In the last month I read many books. Several were presents from friends. I postponed the reading for a long time, now finally I have the chance to get back to this pleasure.
Let me start from Nick Hornby’s Shakespeare wrote for money, that I stole from my sister’s library. This book collects the last of Hornby’s columns, in which he discussed the list of books he’d read in the previous month as well as those he’s bought. This is a soft and enjoyable reading from one of the brightest contemporary writers. But that is also an idea of how to structure this post.
March 2012: Books I’ve read
Tiziano Terzani, La fine é il mio inizio: letto velocemente, gradevole, diverso da quello che mi aspettavo: meno filosofico, molto biografico. A me le biografie piacciono.
Paolo Rumiz, La leggenda dei monti naviganti: devo ammettere che avevo aspettative piuttosto basse, anche perche il precedente libro di Rumiz che avevo letto (Tre uomini in bicicletta) non mi aveva entusiasmato. Invece si é rivelata una lettura coinvolgente e piena d’atmosfera, soprattutto per quanto riguarda la parte relativa alle “mie” montagne dell’Alto Adige. Un diario. Anche i diari mi piacciono, quando fatti con passione e senza un filo troppo definito.
Bill Watterson, Calvin and Hobbes – One day the wind will change: Calvin and Hobbes are definitely in my comics top three and I believe they got to be a must reading for everyone. This one book was brilliant, as well as Something under the bed is drooling that I also read this month.
Hugo Pratt, Corto Maltese: Nel nome di Allah misericordioso e compassionevole: anche Corto Maltese siede senza dubbi nella mia top three. Quest’albo mi interessava meno delle Celtiche e delle Elvetiche, ma vale senza dubbio la lettura (peraltro molto rapida).
Attilio Micheluzzi, Siberia: questo é un altro fumetto che ho letto in due tranche, prima e dopo la mia laurea. La storia é molto elaborata psicologicamente e ben contestualizzata dal punto di vista storico nella Russia rivoluzionaria tra la fine dell’Ottocento e il 1917. Una lettura che consiglierei soprattutto a Luca Facchini.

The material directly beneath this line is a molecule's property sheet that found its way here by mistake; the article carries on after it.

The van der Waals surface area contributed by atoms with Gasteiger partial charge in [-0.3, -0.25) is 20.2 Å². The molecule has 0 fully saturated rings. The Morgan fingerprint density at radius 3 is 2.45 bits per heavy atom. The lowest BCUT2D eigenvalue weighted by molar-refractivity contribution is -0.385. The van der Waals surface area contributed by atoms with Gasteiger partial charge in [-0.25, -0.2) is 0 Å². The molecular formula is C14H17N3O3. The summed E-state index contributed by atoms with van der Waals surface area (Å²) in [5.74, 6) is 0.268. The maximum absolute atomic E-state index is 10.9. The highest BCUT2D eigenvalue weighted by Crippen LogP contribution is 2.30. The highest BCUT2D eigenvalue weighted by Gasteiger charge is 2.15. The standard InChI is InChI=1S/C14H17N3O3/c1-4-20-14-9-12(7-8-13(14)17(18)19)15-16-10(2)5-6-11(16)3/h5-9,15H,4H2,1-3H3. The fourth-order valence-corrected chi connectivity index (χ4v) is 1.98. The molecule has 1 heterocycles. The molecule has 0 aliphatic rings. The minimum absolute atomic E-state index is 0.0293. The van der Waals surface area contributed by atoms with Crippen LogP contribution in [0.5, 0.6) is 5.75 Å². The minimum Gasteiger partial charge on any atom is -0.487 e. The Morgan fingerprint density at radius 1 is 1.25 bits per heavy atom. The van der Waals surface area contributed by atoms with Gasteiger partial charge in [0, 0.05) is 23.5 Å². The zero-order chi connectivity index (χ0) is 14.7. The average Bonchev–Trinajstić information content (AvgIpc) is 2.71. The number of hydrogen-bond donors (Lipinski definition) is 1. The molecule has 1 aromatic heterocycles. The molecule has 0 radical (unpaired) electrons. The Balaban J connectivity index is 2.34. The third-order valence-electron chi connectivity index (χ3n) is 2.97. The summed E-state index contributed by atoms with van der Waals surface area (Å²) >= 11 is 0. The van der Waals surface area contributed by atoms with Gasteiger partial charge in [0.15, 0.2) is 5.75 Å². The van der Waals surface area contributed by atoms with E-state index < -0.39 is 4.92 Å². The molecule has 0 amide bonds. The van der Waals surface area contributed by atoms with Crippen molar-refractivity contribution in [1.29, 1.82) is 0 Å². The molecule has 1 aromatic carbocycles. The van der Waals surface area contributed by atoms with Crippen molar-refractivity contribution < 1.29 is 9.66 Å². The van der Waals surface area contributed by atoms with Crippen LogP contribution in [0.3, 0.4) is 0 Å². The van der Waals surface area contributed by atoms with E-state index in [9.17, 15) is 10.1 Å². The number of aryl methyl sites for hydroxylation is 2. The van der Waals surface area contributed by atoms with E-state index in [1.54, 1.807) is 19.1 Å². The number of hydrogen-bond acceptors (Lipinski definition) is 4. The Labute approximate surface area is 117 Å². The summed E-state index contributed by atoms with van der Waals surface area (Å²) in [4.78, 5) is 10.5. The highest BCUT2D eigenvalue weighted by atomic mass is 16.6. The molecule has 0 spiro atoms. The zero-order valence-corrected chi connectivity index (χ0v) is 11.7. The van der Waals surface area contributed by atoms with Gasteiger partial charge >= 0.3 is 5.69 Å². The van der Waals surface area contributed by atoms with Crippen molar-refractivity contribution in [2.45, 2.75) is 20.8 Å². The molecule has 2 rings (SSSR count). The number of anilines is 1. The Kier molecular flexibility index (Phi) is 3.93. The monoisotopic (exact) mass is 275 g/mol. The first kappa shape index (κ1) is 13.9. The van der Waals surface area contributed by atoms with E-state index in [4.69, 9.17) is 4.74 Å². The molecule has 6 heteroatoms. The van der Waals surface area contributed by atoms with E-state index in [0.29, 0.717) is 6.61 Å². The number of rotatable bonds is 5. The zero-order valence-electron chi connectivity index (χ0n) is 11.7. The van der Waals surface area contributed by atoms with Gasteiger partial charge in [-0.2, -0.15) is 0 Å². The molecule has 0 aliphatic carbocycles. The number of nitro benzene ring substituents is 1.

Joseph Roth, The Emperor’s Tomb: this is a good book from one of the authors who is probably going to define my 2012. Loved the atmosphere of decayand nihilism.
Francis Scott Fitzgerald, The Great Gatsby: another classic, another atmosphere. Some parts were unessential, but the description of the jazz culture, as well as the sense of the story, made the book a worth reading. To be completely honest, perhaps I was expecting something more.
News from the last 2 months:
I ended my collaboration with the Comune of Trento, Economic Development, Studies and Statistics Service, so I am back to be a student…but, wait, I graduated on March the 23rd, so technically I am not a student anymore.
Although some people would call me unemployed, I prefer to define myself as a young and bright graduate who enjoys spring and his gap year. In fact, I haven’t decided what I want to do out of my life, yet. One the one hand, I was offered a place for a Phd from two British universities, but I’d need to find a scholarship for that. On the other hand, I may start working immediately rather than continuing with my research. Given the choice, I don’t feel the need to rush right now: my resumé is pretty solid already and I have been fairly quick with respect to Italian standards, so now I will take some time for myself. That’s essentially why this blog can get back to life.